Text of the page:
The business analyst in me says to load the bad data anyway – the data is there, so they should see it. This is problematic for a Kimball-style dimensional table, for essentially some fudging must go on. Inferred dimensional records can be created or a broad and unholy category of “unknown” must be added. Both approaches can mask the problem, the latter much more so. Bad data can reside in the data warehouse for months or even years before it is addressed, hidden away under a miscellaneous category or placeholder surrogate keys.
c) Cleanse the data
This is only possible if specific business rules or fuzzy logic can be applied to the data in question, which I find is not usually the case. If it was easy to fix, they would do it at source themselves.
d) Flag the data
Flagging the data is another approach, but also has its pitfalls – the largest being that the business users will simply ignore the flag. Surrogate key placeholders will still be required in the dimensional table. This is really just a minor variation of choice b. But it can also be useful for identifying data that is not rejected but still outside the business process norms (such as a sale price below cost or a hired employee above or below a certain age).
Identifying the source of the problem is another issue – was the data entered incorrectly or was a business process not followed that led to data outside the limits of acceptance? The difference between the two is huge and can only be determined by the business side, often only through considerable time and investment on their part. The effort they spend on this will depend on how large a problem they perceive the data in question to be.
What is of paramount importance to me is to recognize and respect your business users’ ownership of the data. This is doubly important as an outside consultant. Your users know their data and can often tell a problem instinctually. Don’t tell them a report was built to spec if they complain that data is wrong. Even if it was built to spec, the specs could be wrong – and often are. Find the source of the problem. It can be anything from an incorrect data source or calculation to a faulty assumption or misunderstanding.
Sometimes feats of creativity are required to deal with specific problems. Once I had to deal with an inventory system that went offline on weekends for certain locations, and the only source of reliable inventory data turned out to be back-dated GL entries. We had to insert adjustments into our weekend inventory snapshots after the fact based on these accounting journal entries because the official inventory count was not correct. Only your business users will know the best way to handle situations like this. The heart of the issue is that the data warehouse needs to reflect the reality of the business, and if it doesn’t you have a data quality problem.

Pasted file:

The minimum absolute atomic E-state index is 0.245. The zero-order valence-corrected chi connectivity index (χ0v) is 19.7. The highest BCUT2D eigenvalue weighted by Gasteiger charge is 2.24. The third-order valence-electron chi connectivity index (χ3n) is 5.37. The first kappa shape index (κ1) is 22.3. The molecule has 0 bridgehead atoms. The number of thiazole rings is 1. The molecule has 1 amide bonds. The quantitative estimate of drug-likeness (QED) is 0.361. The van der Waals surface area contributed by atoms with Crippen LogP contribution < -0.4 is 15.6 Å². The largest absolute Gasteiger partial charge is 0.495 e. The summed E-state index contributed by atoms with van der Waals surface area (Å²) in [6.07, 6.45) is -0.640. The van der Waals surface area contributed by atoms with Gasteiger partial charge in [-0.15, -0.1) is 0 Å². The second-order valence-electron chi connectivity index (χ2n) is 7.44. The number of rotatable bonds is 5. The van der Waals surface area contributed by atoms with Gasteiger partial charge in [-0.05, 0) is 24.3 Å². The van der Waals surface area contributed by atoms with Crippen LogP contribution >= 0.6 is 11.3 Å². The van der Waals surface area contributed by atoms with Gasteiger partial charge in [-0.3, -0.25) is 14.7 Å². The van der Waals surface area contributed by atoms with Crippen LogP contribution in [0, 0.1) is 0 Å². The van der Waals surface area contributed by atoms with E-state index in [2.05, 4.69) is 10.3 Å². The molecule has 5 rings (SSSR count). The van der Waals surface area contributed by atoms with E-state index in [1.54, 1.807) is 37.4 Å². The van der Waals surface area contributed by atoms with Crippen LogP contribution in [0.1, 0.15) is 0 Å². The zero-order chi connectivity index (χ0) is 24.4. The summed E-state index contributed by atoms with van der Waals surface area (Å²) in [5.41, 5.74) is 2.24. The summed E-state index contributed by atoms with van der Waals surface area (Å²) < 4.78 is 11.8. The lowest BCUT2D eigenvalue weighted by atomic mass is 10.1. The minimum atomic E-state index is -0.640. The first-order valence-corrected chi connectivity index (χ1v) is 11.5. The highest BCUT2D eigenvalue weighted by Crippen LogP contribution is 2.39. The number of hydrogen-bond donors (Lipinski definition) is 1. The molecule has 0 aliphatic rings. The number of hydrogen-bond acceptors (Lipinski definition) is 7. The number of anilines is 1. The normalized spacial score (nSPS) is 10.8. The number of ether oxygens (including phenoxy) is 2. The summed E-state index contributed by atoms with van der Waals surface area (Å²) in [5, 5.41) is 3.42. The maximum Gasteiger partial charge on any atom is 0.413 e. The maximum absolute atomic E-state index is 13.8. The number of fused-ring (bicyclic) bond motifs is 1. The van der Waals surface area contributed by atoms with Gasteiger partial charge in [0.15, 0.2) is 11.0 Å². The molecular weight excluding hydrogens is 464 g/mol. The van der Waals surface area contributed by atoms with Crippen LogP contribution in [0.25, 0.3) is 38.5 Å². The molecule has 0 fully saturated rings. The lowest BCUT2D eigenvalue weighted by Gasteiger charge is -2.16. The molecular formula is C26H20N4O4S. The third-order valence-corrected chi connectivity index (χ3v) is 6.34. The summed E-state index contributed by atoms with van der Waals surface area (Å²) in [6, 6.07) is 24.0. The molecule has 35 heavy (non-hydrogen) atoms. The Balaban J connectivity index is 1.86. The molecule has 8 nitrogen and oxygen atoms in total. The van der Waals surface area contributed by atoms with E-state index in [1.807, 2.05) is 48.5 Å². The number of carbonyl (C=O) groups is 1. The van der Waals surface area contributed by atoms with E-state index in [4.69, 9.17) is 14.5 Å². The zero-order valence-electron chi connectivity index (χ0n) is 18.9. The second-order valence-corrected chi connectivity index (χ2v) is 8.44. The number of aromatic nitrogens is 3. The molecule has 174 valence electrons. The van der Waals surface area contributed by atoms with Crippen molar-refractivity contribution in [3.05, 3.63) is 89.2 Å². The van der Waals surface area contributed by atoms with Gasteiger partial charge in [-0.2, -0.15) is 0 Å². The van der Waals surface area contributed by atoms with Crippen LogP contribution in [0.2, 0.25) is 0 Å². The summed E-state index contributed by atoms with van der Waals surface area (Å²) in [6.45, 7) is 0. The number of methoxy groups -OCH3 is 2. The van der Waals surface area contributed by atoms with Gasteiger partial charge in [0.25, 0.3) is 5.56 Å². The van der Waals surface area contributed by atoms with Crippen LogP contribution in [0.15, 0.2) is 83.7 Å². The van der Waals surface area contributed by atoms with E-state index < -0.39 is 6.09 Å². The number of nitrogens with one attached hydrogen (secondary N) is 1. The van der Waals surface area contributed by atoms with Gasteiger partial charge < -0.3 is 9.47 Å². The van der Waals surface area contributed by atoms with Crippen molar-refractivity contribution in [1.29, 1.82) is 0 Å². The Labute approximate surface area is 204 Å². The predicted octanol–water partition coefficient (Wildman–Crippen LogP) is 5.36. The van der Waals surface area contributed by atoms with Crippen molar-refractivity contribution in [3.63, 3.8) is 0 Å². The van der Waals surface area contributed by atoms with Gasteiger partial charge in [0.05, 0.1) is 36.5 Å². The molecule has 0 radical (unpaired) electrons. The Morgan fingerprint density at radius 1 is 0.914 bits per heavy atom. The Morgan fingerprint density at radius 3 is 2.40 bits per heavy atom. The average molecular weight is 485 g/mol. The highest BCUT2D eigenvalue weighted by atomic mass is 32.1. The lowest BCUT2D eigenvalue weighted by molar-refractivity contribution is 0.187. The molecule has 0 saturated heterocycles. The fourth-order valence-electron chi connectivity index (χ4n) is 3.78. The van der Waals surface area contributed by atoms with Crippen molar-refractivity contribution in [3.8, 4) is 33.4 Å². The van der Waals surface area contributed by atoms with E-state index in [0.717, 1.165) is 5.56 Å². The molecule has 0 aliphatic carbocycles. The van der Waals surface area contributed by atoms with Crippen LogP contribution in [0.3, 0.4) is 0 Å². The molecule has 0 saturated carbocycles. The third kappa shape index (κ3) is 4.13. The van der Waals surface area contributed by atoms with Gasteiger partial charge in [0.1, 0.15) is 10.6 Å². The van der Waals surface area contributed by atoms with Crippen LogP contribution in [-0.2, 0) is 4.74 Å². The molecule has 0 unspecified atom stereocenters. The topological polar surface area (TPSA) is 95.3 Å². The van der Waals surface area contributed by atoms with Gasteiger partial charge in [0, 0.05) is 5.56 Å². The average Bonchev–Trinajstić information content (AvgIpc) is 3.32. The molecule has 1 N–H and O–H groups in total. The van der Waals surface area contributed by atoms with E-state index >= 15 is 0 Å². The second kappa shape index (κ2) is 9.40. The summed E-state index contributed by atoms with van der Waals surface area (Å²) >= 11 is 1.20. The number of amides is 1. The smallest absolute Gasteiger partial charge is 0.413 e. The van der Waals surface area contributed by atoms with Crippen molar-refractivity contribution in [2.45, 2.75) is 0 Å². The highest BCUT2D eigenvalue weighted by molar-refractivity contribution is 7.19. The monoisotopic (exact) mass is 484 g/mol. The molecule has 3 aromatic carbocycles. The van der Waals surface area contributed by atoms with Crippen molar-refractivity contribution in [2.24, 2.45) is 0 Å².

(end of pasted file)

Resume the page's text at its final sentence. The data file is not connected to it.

I finally read a book by Inmon (DW 2.0 Inmon et al) and must say I found it very interesting. As a long time adherent to Kimball’s star schema based data warehouse, I must admit to some bias when approaching Inmon’s work. But I did find Inmon’s philosophy gave me pause for thought. Inmon’s critique of the star schema based data warehouse does have valid points. It can be “brittle” as he puts it, resistant to business change. Unfortunately I did not find that he offered an alternative data modeling paradigm, at least not in this book, that would rectify this shortcoming.
Overall, to put it in terms of the proverbial forest and the trees, Kimball’s approach tells you how to properly fell a tree. Inmon’s approach attempts to explain forest management; it is vast and complex, intending to deal with vast and complex data. He describes the four sectors of the data warehouse which are intended to manage data volumes in the most efficient ways possible, based on the statistical likelihood of being called upon. It is difficult to envision this in action, but if it could be done it would be a fast and efficient system.
Kimball’s appeal to me is the simplicity. The star schema approach, like the SQL statement, is a simple concept that can be expanded to include vast complexity. The star schema also fits so perfectly with OLAP modeling it seems like they were made for each other. I think this has led to the wide adoption of the Kimball philosophy.
I have found that business changes can be incorporated easily within a star schema based data warehouse, as long as they are new dimension elements or measures. Difficulty ensues when new fact tables are required, over and over again, especially when granularity becomes an issue. Like an ever expanding puzzle, Kimball’s approach allows additional facts to fit in the model as needed, so additional business requirements can be accommodated. However, if particularly voluminous data, unwieldy data structure or enterprise-wide standard measures across a huge corporation are concerns, Inmon’s approach may certainly be helpful.
A business user recently expressed surprise that my data warehouse loading process would reject dirty data. His process didn’t and our numbers didn’t match. But he was running a simple query – no check for code integrity against control tables – so his data set included invalid results.
In a Kimball-style star schema using surrogate keys, data integrity is forced by lookups. In fact you can’t really fudge it without making up new dimension keys out of thin air. And isn’t that worse? I say it is better to reject data and report it in another location than to force non-conforming data to conform. Unless specific business rules have been provided on how to clean dirty data, your best choice is to reject and report.